Hambrick used to charge his classmates a nickel when he was 10 years old to see his Superman collection. It's no surprise to Hambrick that he now has the largest Superman collection in the world.

But what would surprise some people to learn is that Hambrick was once slightly embarrassed of his obsessive collecting. In the early 60s, it wasn't considered cool in the slightest to be a collector or a “nerd.”

So when Hambrick was asked to put part of his collection into The Daily News building in New York City to promote the original Superman movie in 1978, he was concerned about what people would think of him. Luckily, people responded positively…even with a sense of respect and awe, making the 70s and 80s a “breeze” for the collector. After that, it seemed like a no brainer to continue collecting and start his own museum.

Before the internet, Hambrick would scour through yard sales and religiously check classified ads in newspapers and specialty magazines, looking for ways to accumulate even more Superman memorabilia. The Internet now has broadened his search and he now knows all of the major Superman collectors around the world.

A Vast Array Of Superman Collectables And Items At The Super Museum [Courtesy/Metropolis Chamber Of Commerce]

It's hard to believe that there are more items to collect. Hambrick has over two million items in storage and the inside of the Super Museum is ever changing. But he is always on the hunt. Any Superman item he does not already own is an item he deeply desires. For Hambrick, the hunt is fun every day. It doesn't get old.

“I used to be after certain things, like statues, figures, costumes...I have all of that stuff now,” said Hambrick. “There's always props and costumes from movies that are one of a kind. I want all the things I don't have. It's a very difficult thing to be a collector of something and selling it, because you have to part with it. People associate it with hoarding. It's an excuse to hoard but it's organized. I figured out a way to get away with it – a museum. I have a museum – [but]I have to keep up with the Joneses. Collectors come and want to see new stuff. At least that's what I tell my four daughters.”

While filming an interview for another television show, Steckenrider visited the Super Museum. She said the uniqueness of the collection always leaves her in awe.

“You expect to see costumes and figurines and drawings. [But] he has little, unique things [too]. One thing that stood out to me is display of the wigs that were worn in Superman productions throughout the years. It's [the] things you wouldn't think of. He's got storage spaces full of other things. They try to rotate the collection but there's just so much. It's hard to do. He has the first script of first Superman movie, before Christopher Reeves or anyone was even cast…things you'd never think you'd ever get to see.”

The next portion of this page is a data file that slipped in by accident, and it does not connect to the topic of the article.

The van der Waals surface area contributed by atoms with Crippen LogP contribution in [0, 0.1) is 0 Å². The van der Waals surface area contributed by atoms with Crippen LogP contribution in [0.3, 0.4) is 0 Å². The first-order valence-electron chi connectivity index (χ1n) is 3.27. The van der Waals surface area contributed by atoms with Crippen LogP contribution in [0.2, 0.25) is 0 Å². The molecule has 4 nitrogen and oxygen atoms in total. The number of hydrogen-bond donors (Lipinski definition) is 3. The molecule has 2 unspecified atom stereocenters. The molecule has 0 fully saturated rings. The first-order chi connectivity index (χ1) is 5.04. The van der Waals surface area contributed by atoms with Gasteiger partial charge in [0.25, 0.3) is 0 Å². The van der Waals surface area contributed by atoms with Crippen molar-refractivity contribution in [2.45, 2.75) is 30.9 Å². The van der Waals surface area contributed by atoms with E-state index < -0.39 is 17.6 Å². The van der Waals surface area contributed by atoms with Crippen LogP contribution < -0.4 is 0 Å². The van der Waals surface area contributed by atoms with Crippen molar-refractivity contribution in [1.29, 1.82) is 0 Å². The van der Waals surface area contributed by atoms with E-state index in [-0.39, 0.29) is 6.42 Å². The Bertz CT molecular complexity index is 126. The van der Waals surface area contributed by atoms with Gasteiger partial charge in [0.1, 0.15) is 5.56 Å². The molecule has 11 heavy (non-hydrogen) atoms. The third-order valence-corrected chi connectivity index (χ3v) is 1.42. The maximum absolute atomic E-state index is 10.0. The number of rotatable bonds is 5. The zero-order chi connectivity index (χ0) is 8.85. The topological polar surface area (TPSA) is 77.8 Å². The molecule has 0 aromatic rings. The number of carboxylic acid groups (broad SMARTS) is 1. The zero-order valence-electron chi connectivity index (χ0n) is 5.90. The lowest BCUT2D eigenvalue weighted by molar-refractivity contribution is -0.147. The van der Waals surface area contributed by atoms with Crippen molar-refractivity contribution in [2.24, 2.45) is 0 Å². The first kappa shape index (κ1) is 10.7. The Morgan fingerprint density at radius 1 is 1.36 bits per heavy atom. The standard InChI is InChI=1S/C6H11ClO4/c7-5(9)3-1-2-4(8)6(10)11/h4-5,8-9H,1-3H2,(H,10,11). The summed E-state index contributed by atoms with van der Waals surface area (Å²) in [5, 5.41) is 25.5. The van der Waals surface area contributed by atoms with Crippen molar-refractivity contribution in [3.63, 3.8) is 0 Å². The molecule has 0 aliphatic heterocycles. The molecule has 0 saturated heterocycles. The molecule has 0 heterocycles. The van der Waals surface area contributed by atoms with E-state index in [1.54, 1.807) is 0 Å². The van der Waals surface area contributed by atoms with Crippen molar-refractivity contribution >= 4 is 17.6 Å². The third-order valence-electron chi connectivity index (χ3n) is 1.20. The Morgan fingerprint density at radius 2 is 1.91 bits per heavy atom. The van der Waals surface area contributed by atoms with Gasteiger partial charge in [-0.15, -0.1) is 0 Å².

Despite having the largest collection in the world, Hambrick said his favorite piece in the entire collection is still the lunchbox he got when was five. It will always be his favorite piece.

When Hambrick is not busy collecting Superman memorabilia he relaxes by collecting even more things. Hambrick also has a Hollywood themed museum…a way to not feel homesick. “I surround myself with things about movies,” claims Hambrick. “I'm always into that stuff. I read about it…and learn about it. As a kid, it helped me through a lot of things. I couldn't get outside at the time [because of an illness] I put my time into the things I like and fell into that and stayed there.”

He also collects antique cars, classic cars, John Wayne memorabilia, Casablanca memorabilia, and Elvis. Hambrick is always collecting, always learning. “It helps you learn about different subjects and learn about yourselves. It's a competitive thing – to be the best…[and] have the best…[to] learn and have knowledge. That's what my life is. I've never used the word 'bored.' I don't want to be bored.”


Olivia Richman

A graduate of East Connecticut State University in Journalism, Olivia has written for Stonebridge Press & Antiques Marketplace among others. She enjoys writing, running and video games.